We have gained much, in the discussion above, by foregrounding the global elements of many key themes of twentieth century American history. However, such an intellectual move can obscure as much as it can explain. Even Daniel Rodgers, a proponent of a “global view” of there ever was one, is forced to admit (at least occasionally) that American context of progressivism in the United States had an important, perhaps key, role. Reforms that sailed across the “transatlantic progressive connection” had to ride against the tough winds of American culture and politics to make it across. The culture, especially early, that 20th century Americans inherited from the 19th century was one that stressed individualism and was very pro-business. America’s cultural heroes of the early twentieth century were, more often than not, businessmen. The “collectivist” and “associationalist” answers offered by to the cultural, economic, and social problems wrought by industrial capitalism had to struggle mightily with this political culture. [McGerr, Rodgers] Thus, even when progressive reforms successfully crossed the Atlantic, the form they emerged was, often, radically different. Take public housing, for example. American reformers attempted to draw on the British example of public housing for betterment of the “respectable” working classes. This not what emerged in the American context – following America’s long history of “poor relief,” public housing the United States was only given to the “truly” poor. This created a stigma towards public housing that reformers in the American context have struggled with ever since the Progressive Era. [Rodgers]
Another important American context that can be lost in a “global” frame of American history is the continuing importance of American federalism and localities to culture, politics, and economics. For example, American federalism helped fuel an culture of competition and damage any attempt at an “industrial policy” or unified business policies towards economic problems. Various states competed with each other, and the federal government, to provide tax incentives and other public policies to promote economic growth in their locality. This created a hodgepodge of regional competition and was extremely difficult, even for the New Deal, to overcome. [Colin Gordon, New Deals] Race relations were in, many ways, largely local as well. For example, key federal programs (Social Security, the ADC, housing monies etc.) were nominally color blind but were administered on the local and state level. This allowed local elites to shape policies that did not change the local social, especially racial, structure. [Sugrue, Katznelson] In the South, for example, welfare was administered in a way to deny African-Americans benefits they deserved. [Katznelson] In the North, for example, federal housing monies and loans were administered to protect white property and homeowners and deny African-Americans access to the same privileges in housing as whites. [Sugrue]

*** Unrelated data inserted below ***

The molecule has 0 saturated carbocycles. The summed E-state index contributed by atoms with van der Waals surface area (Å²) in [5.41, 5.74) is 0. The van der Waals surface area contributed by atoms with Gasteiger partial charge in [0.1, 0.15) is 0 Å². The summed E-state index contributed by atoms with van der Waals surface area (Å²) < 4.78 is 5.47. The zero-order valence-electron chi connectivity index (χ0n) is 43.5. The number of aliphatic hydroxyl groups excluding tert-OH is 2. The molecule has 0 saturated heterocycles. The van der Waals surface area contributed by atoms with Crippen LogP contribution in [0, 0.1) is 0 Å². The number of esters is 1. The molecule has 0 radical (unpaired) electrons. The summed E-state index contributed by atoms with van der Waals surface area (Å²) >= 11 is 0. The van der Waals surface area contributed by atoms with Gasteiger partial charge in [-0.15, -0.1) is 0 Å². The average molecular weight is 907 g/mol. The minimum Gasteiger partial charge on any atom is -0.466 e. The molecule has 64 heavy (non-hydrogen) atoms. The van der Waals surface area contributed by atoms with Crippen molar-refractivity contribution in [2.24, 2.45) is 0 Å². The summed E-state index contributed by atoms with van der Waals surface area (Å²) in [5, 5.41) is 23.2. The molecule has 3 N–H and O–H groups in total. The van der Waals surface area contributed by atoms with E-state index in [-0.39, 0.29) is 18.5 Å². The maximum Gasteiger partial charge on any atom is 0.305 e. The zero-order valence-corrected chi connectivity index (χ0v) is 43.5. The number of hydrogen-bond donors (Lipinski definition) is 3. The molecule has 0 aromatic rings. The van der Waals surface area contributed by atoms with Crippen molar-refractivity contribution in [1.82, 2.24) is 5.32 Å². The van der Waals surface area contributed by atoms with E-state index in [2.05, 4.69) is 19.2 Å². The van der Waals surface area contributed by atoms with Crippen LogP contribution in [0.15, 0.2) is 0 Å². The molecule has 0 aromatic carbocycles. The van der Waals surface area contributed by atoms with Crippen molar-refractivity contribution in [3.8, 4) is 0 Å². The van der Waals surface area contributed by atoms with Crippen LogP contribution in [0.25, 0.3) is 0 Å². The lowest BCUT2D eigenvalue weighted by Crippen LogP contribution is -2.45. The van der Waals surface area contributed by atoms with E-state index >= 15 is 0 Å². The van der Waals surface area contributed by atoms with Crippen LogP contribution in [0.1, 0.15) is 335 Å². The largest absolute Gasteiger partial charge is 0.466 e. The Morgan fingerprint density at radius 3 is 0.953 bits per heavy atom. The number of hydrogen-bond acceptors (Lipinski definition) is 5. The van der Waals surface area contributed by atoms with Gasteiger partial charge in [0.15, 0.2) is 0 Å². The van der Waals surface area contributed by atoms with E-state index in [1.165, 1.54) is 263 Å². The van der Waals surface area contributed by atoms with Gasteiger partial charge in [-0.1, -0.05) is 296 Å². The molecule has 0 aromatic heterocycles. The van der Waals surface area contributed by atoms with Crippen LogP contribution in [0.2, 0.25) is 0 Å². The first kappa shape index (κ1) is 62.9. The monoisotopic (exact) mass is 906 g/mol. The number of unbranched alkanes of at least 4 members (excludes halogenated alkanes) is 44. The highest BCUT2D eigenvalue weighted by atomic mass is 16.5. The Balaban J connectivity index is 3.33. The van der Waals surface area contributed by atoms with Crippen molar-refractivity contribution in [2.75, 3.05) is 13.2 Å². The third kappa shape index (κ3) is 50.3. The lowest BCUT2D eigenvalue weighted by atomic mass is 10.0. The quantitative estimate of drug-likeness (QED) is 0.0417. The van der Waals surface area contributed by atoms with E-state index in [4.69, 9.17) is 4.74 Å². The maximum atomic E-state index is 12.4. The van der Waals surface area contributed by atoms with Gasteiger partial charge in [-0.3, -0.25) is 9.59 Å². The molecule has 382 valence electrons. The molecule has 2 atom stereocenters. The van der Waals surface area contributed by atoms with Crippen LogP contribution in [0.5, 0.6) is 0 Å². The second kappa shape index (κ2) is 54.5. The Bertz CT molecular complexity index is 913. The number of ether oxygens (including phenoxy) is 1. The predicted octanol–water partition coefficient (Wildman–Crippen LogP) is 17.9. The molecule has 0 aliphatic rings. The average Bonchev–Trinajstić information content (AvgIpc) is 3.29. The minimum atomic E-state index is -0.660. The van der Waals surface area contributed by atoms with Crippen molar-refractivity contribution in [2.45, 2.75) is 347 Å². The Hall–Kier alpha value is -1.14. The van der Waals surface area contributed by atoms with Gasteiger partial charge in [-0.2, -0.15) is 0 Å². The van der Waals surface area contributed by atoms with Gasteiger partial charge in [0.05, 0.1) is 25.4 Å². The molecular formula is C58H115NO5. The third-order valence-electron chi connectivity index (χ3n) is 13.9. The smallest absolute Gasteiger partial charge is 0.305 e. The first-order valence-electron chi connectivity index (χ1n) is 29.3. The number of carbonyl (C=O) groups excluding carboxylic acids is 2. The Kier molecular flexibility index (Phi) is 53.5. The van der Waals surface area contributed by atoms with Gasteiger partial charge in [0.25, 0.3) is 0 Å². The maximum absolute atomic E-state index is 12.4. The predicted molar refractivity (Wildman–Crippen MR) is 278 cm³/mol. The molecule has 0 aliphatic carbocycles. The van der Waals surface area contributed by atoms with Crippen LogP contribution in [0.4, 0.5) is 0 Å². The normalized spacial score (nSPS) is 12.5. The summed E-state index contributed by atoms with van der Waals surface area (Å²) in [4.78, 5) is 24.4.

Thus the local, American, context played a key role in the development of the twentieth century history of the United States. As should be clear, I hope, from the above a “global” frame has much to tell us about many of the themes of the “American century.” From racial relations, to Progressivism, and economic change, global events (the World Wars), ideas (the “transatlantic progressive connection”), and trends (globalization of economics) played a key, often central, role in American history. This should not, however, cause us to forget or obscure the importance of the “American” context of American history. Local conditions continued shape American history (in things like economics and race relations) as much as global conditions and events. Thus while after surveying so much of this history it is impossible, I feel, to say America is “exceptional” or impervious to foreign influence it would be a mistake to go entirely in the other direction. We must not forget in our search for the global to forget the particularity of American history.